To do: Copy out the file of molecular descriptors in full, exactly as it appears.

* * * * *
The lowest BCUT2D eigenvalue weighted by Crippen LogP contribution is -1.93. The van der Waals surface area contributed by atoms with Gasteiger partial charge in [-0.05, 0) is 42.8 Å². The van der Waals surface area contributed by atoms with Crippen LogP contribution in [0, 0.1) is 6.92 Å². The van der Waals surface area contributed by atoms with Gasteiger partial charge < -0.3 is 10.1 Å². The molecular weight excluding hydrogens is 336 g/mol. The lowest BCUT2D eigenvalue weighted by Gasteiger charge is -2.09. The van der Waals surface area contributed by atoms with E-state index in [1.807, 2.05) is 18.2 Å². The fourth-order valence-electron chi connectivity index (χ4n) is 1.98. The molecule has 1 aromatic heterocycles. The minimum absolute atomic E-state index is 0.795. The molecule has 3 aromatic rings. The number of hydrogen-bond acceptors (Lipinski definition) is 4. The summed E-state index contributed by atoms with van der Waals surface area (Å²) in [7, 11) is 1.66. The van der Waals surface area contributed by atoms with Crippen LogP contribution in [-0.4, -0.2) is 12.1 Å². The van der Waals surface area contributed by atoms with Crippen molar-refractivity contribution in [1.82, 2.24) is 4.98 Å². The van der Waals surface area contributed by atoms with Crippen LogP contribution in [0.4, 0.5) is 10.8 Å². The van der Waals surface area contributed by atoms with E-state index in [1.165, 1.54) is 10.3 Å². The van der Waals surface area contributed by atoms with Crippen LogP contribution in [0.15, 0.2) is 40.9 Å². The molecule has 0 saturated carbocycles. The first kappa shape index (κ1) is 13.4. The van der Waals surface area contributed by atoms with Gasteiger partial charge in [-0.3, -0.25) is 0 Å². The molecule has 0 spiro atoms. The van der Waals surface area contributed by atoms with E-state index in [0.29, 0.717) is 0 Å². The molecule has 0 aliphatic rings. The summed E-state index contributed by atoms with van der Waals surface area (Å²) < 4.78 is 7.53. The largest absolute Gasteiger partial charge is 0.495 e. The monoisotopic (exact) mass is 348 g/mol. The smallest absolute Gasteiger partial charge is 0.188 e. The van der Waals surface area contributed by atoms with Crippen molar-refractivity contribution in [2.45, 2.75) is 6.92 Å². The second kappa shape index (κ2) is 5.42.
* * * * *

The lowest BCUT2D eigenvalue weighted by Crippen LogP contribution is -1.93. The van der Waals surface area contributed by atoms with Gasteiger partial charge in [-0.05, 0) is 42.8 Å². The van der Waals surface area contributed by atoms with Crippen LogP contribution in [0, 0.1) is 6.92 Å². The van der Waals surface area contributed by atoms with Gasteiger partial charge < -0.3 is 10.1 Å². The molecular weight excluding hydrogens is 336 g/mol. The lowest BCUT2D eigenvalue weighted by Gasteiger charge is -2.09. The van der Waals surface area contributed by atoms with E-state index in [1.807, 2.05) is 18.2 Å². The fourth-order valence-electron chi connectivity index (χ4n) is 1.98. The molecule has 1 aromatic heterocycles. The minimum absolute atomic E-state index is 0.795. The molecule has 3 aromatic rings. The number of hydrogen-bond acceptors (Lipinski definition) is 4. The summed E-state index contributed by atoms with van der Waals surface area (Å²) in [7, 11) is 1.66. The van der Waals surface area contributed by atoms with Crippen LogP contribution in [-0.4, -0.2) is 12.1 Å². The van der Waals surface area contributed by atoms with Crippen molar-refractivity contribution in [1.82, 2.24) is 4.98 Å². The van der Waals surface area contributed by atoms with Crippen LogP contribution in [0.4, 0.5) is 10.8 Å². The van der Waals surface area contributed by atoms with E-state index in [1.165, 1.54) is 10.3 Å². The van der Waals surface area contributed by atoms with Crippen LogP contribution in [0.15, 0.2) is 40.9 Å². The molecule has 0 saturated carbocycles. The first kappa shape index (κ1) is 13.4. The van der Waals surface area contributed by atoms with Gasteiger partial charge in [-0.3, -0.25) is 0 Å². The molecule has 0 spiro atoms. The van der Waals surface area contributed by atoms with E-state index in [0.29, 0.717) is 0 Å². The molecule has 0 aliphatic rings. The summed E-state index contributed by atoms with van der Waals surface area (Å²) < 4.78 is 7.53. The largest absolute Gasteiger partial charge is 0.495 e. The monoisotopic (exact) mass is 348 g/mol. The smallest absolute Gasteiger partial charge is 0.188 e. The van der Waals surface area contributed by atoms with Crippen molar-refractivity contribution in [2.45, 2.75) is 6.92 Å². The second kappa shape index (κ2) is 5.42.